Sensible is a super simple plugin for Vim by Tim Pope. It is nothing but a set of sensible settings for your vimrc. It is a great way to start off on a new system where you do not have access to your fully featured vimrc. I only wish he explained some of the choices he made for the options in this file.
If I have a local account on the remote or new computer, I find it far easier to just replicate my vimrc, and other dot files, using GNU Stow.
The VsVim extension for Visual Studio supports a lot of the Vim commands that are commonly used. A Vim user should feel comfortable navigating and editing in Visual Studio using this extension. If you want to save your Vim settings or load your Vim settings in VsVim, you can do that from a vimrc file.
VsVim looks for a file named
_vimrc to load Vim settings. You can put your favorite Vim settings into this file and use them with VsVim. You can check which directories that VsVim looks for this file in by using the command
:set vimrcpaths?. This is typically the
USERPROFILE directories. Place your vimrc file in one of these directories, restart Visual Studio and VsVim will load those settings. You can verify which vimrc file is currently loaded in VsVim by using the command
Tried with: VsVim 18.104.22.168, Visual Studio 2010 and Windows 8 x64
I find it very useful to have the cursorline enabled in Vim. However, if you are using split windows, the cursorlines of multiple windows can get distracting. Also, this makes it difficult to know which is the active window.
One solution to these problems is to display the cursorline only in the active window. To do that add this to your vimrc:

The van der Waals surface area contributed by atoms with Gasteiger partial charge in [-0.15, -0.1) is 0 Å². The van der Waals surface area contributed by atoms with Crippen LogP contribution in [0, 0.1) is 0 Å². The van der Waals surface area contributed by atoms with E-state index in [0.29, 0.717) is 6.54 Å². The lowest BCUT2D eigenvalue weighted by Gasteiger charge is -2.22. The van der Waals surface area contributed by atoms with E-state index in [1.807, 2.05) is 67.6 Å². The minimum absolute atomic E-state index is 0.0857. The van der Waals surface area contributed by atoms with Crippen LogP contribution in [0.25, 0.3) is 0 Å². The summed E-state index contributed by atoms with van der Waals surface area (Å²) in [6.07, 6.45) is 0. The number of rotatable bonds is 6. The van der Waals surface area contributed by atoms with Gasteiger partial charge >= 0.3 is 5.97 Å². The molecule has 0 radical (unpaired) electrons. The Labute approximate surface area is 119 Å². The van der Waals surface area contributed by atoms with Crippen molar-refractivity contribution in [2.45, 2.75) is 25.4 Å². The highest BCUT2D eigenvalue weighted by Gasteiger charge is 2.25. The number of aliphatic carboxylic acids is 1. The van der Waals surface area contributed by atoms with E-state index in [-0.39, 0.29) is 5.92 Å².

Tried with: Vim 7.3 and Ubuntu 12.04 LTS
Users of Vim use the vimrc file for settings that they want to be applied whenever an instance of the editor is launched. If you are sitting at the computer of a friend and using his Vim, how do you find out the location of the vimrc that was used to launch his editor?
The path of the vimrc file that used to launch an instance of vim is stored in the environment variable named
$MYVIMRC. The value stored in this variable can be viewed using
Tried with: Vim 7.3 on Windows 7 64-bit
As I increasingly try to work in a distraction-free mode, I find myself using applications with their windows maximized. To make ViM always open its window maximized, add this command to your vimrc file:
autocmd GUIEnter * simalt ~x
autocmd is used to add a command to ViM that is triggered on a certain event. The event here is
GUIenter, which is the event of opening a ViM window. The
* represents the files on which to trigger the command, which is all files for our case.
simalt ~x is the
Alt-Space + x command, the command to trigger on the window open event. That is,
Alt-Space which shows the control menu of the window in Windows, followed by
x, which chooses the